But Amazon notified her in April that it had begun a review of her account and would not release her money until further notice. At the same time, it encouraged her to keep filling orders, which really infuriated her.
"If I sold all of these items, and they held all of my money, I'd be out of business," she said, surrounded by $10,000 worth of inventory.
Amazon soon emailed again to say that it had removed her selling privileges, canceled her listings and placed a 90-day hold on her money.
Belfry, who never found out what her specific transgression was, suspects she angered Amazon by directing a customer to a manufacturer's website for information about how to use a new scrapbooking device. (Amazon prohibits "the use of email intended to divert customers away" from its sales process.)
Three months later, and four months after she began selling on Amazon, Belfry finally received payment for $1,900.
Ousted sellers have caught the attention of the Better Business Bureau of Alaska, Oregon and Western Washington. Last June, the organization noticed "a pattern" of complaints by Amazon sellers whose accounts were closed without explanation, said spokesman David Quinlan.
"Consumers claim that once their accounts are closed, their funds are not released within the dates specified, or their funds are held indefinitely," he said. "Amazon's aware of the pattern, and they're working with us on it."
If the issue isn't resolved, he said, Amazon could lose its A-plus rating from the BBB.
Eric Best, chief executive of Seattle-based Mercent, which helps businesses with their online strategies, says Amazon has good reason to be careful about its sellers.
"The whole company's reputation is at stake if shopping on Amazon through a third-party seller becomes a subpar experience," he said.
Amazon owes it to customers to weed out fraudulent or incompetent sellers, said University of Washington business professor Suresh Kotha. But he said the company must avoid making honest sellers collateral damage, noting that many small businesses fail because they don't maintain enough cash flow to cover their operational costs.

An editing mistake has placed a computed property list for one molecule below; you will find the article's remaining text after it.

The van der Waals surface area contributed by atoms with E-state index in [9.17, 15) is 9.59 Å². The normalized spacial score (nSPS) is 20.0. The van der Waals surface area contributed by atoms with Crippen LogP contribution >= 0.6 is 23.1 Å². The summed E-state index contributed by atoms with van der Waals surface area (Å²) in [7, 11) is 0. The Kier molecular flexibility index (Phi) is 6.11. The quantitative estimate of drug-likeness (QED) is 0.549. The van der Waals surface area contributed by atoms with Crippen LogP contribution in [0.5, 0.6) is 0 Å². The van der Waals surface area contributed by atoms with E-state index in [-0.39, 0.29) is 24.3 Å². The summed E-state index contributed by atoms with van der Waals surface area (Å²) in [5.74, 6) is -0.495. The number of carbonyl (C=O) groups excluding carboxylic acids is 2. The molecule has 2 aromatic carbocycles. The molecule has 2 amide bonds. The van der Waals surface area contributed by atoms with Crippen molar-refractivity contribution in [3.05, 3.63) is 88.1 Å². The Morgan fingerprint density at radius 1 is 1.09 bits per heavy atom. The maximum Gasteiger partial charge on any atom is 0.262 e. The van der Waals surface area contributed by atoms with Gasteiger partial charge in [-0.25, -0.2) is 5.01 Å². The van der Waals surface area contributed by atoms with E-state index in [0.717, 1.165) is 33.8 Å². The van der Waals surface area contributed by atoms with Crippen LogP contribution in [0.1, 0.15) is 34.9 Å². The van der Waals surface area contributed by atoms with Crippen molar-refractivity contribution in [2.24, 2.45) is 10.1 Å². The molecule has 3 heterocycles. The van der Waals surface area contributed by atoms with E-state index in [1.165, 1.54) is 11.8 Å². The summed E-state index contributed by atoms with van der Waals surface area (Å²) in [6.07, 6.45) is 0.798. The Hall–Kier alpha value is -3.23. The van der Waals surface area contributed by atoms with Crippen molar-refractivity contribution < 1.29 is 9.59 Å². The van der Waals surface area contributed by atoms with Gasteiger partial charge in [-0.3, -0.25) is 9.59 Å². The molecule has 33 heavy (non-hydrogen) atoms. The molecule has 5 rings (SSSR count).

Amazon, in contrast, held $5.2 billion in cash and marketable securities at the end of September.
Belfry said she wonders if Amazon's real purpose is to use sellers' money as an interest-free float to prop up its balance sheet.
"They claim they have to hold our money for 90 days due to possible refunds. What a scam!" she wrote the attorney general's office.
But Web marketing consultant Perry Marshall said Amazon errs on the side of caution to protect customers from online fraud - and that tendency, along with a devotion to automation, can cause it to come down hard on even well-meaning sellers.
"You have people at these companies who look at spreadsheets and say, 'OK, this pattern matches fraudulent transactions. So when we see this pattern, we're going to shoot first and ask questions later,' " Marshall said.
Scot Wingo, chief executive of e-commerce software company ChannelAdvisor, said Amazon provides the least "human interaction" among key online marketplaces.
"A lot of these sellers want to be schmoozed. At Google or eBay, you'll be given a dedicated account manager. If you have a question, you can just pick up the phone and call," Wingo said.
"Amazon doesn't have anything like that. If you have a question, there's a form to fill out, and then a robot responds to you in an email."
Marshall, who believes Amazon should be more discriminating with its holds policy, said many sellers use different names, credit cards and IP addresses to secretly set up multiple accounts as a hedge against possible closures.
"Ten years ago, everybody hated Microsoft. They were the big, bad bully," Marshall said. "Now, Amazon is the 800-pound gorilla. And they're creating a lot of ill will from the people who pay their bills."
Caruso, the New Hampshire businessman, mentioned that in the midst of his hold, a corporate salesman tried to get him to upgrade to a Fulfillment by Amazon account. That would have made his products eligible for free, two-day shipping through Amazon Prime, but Caruso worried about becoming more intertwined with the company.
He said his breaking point came in July, when he learned that Amazon dipped into his account to refund a customer who bought a vacuum cleaner from him in March and never returned it.
"The buyer gets a free Oreck Vac worth $170," Caruso said. "And J&J" - the name of his business - "a headache."
Caruso said he closed his account and plans to spend what he would have paid Amazon in fees on attracting more customers to his website, possibly through Google AdWords.
Since July, he said, Amazon has begun selling Oreck Commercial vacuum cleaners itself.
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